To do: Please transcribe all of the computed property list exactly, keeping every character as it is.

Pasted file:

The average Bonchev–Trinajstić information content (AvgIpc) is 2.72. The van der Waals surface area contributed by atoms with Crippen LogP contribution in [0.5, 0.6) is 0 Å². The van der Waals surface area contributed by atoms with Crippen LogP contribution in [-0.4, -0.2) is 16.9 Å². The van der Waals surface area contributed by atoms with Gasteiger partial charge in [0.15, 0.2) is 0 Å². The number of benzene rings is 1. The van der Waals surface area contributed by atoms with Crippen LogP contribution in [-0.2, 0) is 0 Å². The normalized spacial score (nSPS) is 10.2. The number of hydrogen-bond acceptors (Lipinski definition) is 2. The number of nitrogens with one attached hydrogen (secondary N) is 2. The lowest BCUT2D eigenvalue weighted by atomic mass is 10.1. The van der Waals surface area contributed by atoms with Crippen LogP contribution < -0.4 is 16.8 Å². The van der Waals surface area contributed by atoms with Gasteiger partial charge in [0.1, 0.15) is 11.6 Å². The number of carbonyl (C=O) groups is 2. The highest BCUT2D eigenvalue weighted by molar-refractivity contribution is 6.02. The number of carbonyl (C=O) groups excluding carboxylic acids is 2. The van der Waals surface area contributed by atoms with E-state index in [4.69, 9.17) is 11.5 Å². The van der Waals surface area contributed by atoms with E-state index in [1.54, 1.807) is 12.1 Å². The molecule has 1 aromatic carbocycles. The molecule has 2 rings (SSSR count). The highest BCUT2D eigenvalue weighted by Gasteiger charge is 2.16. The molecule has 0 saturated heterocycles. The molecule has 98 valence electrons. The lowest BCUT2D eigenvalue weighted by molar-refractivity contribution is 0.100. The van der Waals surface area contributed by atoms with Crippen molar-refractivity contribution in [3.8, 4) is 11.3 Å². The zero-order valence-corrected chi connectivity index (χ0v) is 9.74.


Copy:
The average Bonchev–Trinajstić information content (AvgIpc) is 2.72. The van der Waals surface area contributed by atoms with Crippen LogP contribution in [0.5, 0.6) is 0 Å². The van der Waals surface area contributed by atoms with Crippen LogP contribution in [-0.4, -0.2) is 16.9 Å². The van der Waals surface area contributed by atoms with Gasteiger partial charge in [0.15, 0.2) is 0 Å². The number of benzene rings is 1. The van der Waals surface area contributed by atoms with Crippen LogP contribution in [-0.2, 0) is 0 Å². The normalized spacial score (nSPS) is 10.2. The number of hydrogen-bond acceptors (Lipinski definition) is 2. The number of nitrogens with one attached hydrogen (secondary N) is 2. The lowest BCUT2D eigenvalue weighted by atomic mass is 10.1. The van der Waals surface area contributed by atoms with Crippen LogP contribution < -0.4 is 16.8 Å². The van der Waals surface area contributed by atoms with Gasteiger partial charge in [0.1, 0.15) is 11.6 Å². The number of carbonyl (C=O) groups is 2. The highest BCUT2D eigenvalue weighted by molar-refractivity contribution is 6.02. The number of carbonyl (C=O) groups excluding carboxylic acids is 2. The van der Waals surface area contributed by atoms with E-state index in [4.69, 9.17) is 11.5 Å². The van der Waals surface area contributed by atoms with E-state index in [1.54, 1.807) is 12.1 Å². The molecule has 1 aromatic carbocycles. The molecule has 2 rings (SSSR count). The highest BCUT2D eigenvalue weighted by Gasteiger charge is 2.16. The molecule has 0 saturated heterocycles. The molecule has 98 valence electrons. The lowest BCUT2D eigenvalue weighted by molar-refractivity contribution is 0.100. The van der Waals surface area contributed by atoms with Crippen molar-refractivity contribution in [3.8, 4) is 11.3 Å². The zero-order valence-corrected chi connectivity index (χ0v) is 9.74.